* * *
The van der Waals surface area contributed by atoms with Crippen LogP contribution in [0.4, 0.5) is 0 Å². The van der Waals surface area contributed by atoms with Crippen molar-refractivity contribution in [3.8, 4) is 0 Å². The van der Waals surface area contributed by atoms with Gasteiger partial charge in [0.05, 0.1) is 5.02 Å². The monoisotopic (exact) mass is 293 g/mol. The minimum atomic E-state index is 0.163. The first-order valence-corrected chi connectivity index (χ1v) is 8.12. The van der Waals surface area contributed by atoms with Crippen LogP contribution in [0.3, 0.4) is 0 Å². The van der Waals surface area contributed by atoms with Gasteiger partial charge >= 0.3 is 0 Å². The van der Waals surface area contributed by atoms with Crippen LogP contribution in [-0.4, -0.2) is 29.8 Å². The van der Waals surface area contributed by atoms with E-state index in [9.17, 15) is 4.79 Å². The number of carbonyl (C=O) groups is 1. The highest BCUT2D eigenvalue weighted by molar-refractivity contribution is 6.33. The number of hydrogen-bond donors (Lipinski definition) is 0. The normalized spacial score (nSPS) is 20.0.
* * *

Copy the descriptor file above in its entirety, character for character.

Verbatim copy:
The van der Waals surface area contributed by atoms with Crippen LogP contribution in [0.4, 0.5) is 0 Å². The van der Waals surface area contributed by atoms with Crippen molar-refractivity contribution in [3.8, 4) is 0 Å². The van der Waals surface area contributed by atoms with Gasteiger partial charge in [0.05, 0.1) is 5.02 Å². The monoisotopic (exact) mass is 293 g/mol. The minimum atomic E-state index is 0.163. The first-order valence-corrected chi connectivity index (χ1v) is 8.12. The van der Waals surface area contributed by atoms with Crippen LogP contribution in [0.3, 0.4) is 0 Å². The van der Waals surface area contributed by atoms with Gasteiger partial charge >= 0.3 is 0 Å². The van der Waals surface area contributed by atoms with Crippen LogP contribution in [-0.4, -0.2) is 29.8 Å². The van der Waals surface area contributed by atoms with E-state index in [9.17, 15) is 4.79 Å². The number of carbonyl (C=O) groups is 1. The highest BCUT2D eigenvalue weighted by molar-refractivity contribution is 6.33. The number of hydrogen-bond donors (Lipinski definition) is 0. The normalized spacial score (nSPS) is 20.0.